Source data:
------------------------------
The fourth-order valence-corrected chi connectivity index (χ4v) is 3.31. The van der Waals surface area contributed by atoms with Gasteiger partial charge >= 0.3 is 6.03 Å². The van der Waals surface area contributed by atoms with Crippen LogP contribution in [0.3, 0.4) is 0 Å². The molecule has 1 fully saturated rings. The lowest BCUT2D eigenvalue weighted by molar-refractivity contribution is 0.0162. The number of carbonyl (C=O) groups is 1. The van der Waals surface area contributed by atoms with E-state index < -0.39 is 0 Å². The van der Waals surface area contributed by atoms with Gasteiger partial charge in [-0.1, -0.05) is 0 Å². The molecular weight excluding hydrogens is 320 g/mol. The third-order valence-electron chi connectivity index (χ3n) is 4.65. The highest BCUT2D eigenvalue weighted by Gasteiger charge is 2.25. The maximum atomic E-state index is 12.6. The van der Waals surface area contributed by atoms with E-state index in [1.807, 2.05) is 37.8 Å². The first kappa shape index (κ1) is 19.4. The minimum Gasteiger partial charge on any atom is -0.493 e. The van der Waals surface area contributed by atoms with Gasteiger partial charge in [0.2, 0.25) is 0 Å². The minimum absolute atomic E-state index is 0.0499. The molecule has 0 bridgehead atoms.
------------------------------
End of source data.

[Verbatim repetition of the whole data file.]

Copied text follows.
The fourth-order valence-corrected chi connectivity index (χ4v) is 3.31. The van der Waals surface area contributed by atoms with Gasteiger partial charge >= 0.3 is 6.03 Å². The van der Waals surface area contributed by atoms with Crippen LogP contribution in [0.3, 0.4) is 0 Å². The molecule has 1 fully saturated rings. The lowest BCUT2D eigenvalue weighted by molar-refractivity contribution is 0.0162. The number of carbonyl (C=O) groups is 1. The van der Waals surface area contributed by atoms with E-state index < -0.39 is 0 Å². The van der Waals surface area contributed by atoms with Gasteiger partial charge in [-0.1, -0.05) is 0 Å². The molecular weight excluding hydrogens is 320 g/mol. The third-order valence-electron chi connectivity index (χ3n) is 4.65. The highest BCUT2D eigenvalue weighted by Gasteiger charge is 2.25. The maximum atomic E-state index is 12.6. The van der Waals surface area contributed by atoms with E-state index in [1.807, 2.05) is 37.8 Å². The first kappa shape index (κ1) is 19.4. The minimum Gasteiger partial charge on any atom is -0.493 e. The van der Waals surface area contributed by atoms with Gasteiger partial charge in [0.2, 0.25) is 0 Å². The minimum absolute atomic E-state index is 0.0499. The molecule has 0 bridgehead atoms.